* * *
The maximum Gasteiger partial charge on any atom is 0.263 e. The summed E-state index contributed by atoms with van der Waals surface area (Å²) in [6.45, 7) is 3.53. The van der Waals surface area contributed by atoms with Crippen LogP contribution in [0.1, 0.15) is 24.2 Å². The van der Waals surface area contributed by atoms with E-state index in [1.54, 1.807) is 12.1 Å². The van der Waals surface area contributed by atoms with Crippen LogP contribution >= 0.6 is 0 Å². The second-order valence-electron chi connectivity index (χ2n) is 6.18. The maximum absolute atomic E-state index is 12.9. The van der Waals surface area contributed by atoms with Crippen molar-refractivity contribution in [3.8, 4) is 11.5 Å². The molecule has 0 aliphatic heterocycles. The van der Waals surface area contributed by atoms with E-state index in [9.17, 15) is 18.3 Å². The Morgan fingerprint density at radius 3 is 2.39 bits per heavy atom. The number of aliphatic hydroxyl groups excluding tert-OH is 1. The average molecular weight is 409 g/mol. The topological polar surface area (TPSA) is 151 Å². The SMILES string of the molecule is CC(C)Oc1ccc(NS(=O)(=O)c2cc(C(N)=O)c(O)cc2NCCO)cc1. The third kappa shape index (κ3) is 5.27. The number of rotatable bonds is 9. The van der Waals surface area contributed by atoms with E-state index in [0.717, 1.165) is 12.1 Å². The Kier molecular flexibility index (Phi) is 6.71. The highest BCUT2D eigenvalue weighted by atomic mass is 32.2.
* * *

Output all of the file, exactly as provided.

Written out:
The maximum Gasteiger partial charge on any atom is 0.263 e. The summed E-state index contributed by atoms with van der Waals surface area (Å²) in [6.45, 7) is 3.53. The van der Waals surface area contributed by atoms with Crippen LogP contribution in [0.1, 0.15) is 24.2 Å². The van der Waals surface area contributed by atoms with E-state index in [1.54, 1.807) is 12.1 Å². The van der Waals surface area contributed by atoms with Crippen LogP contribution >= 0.6 is 0 Å². The second-order valence-electron chi connectivity index (χ2n) is 6.18. The maximum absolute atomic E-state index is 12.9. The van der Waals surface area contributed by atoms with Crippen molar-refractivity contribution in [3.8, 4) is 11.5 Å². The molecule has 0 aliphatic heterocycles. The van der Waals surface area contributed by atoms with E-state index in [9.17, 15) is 18.3 Å². The Morgan fingerprint density at radius 3 is 2.39 bits per heavy atom. The number of aliphatic hydroxyl groups excluding tert-OH is 1. The average molecular weight is 409 g/mol. The topological polar surface area (TPSA) is 151 Å². The SMILES string of the molecule is CC(C)Oc1ccc(NS(=O)(=O)c2cc(C(N)=O)c(O)cc2NCCO)cc1. The third kappa shape index (κ3) is 5.27. The number of rotatable bonds is 9. The van der Waals surface area contributed by atoms with E-state index in [0.717, 1.165) is 12.1 Å². The Kier molecular flexibility index (Phi) is 6.71. The highest BCUT2D eigenvalue weighted by atomic mass is 32.2.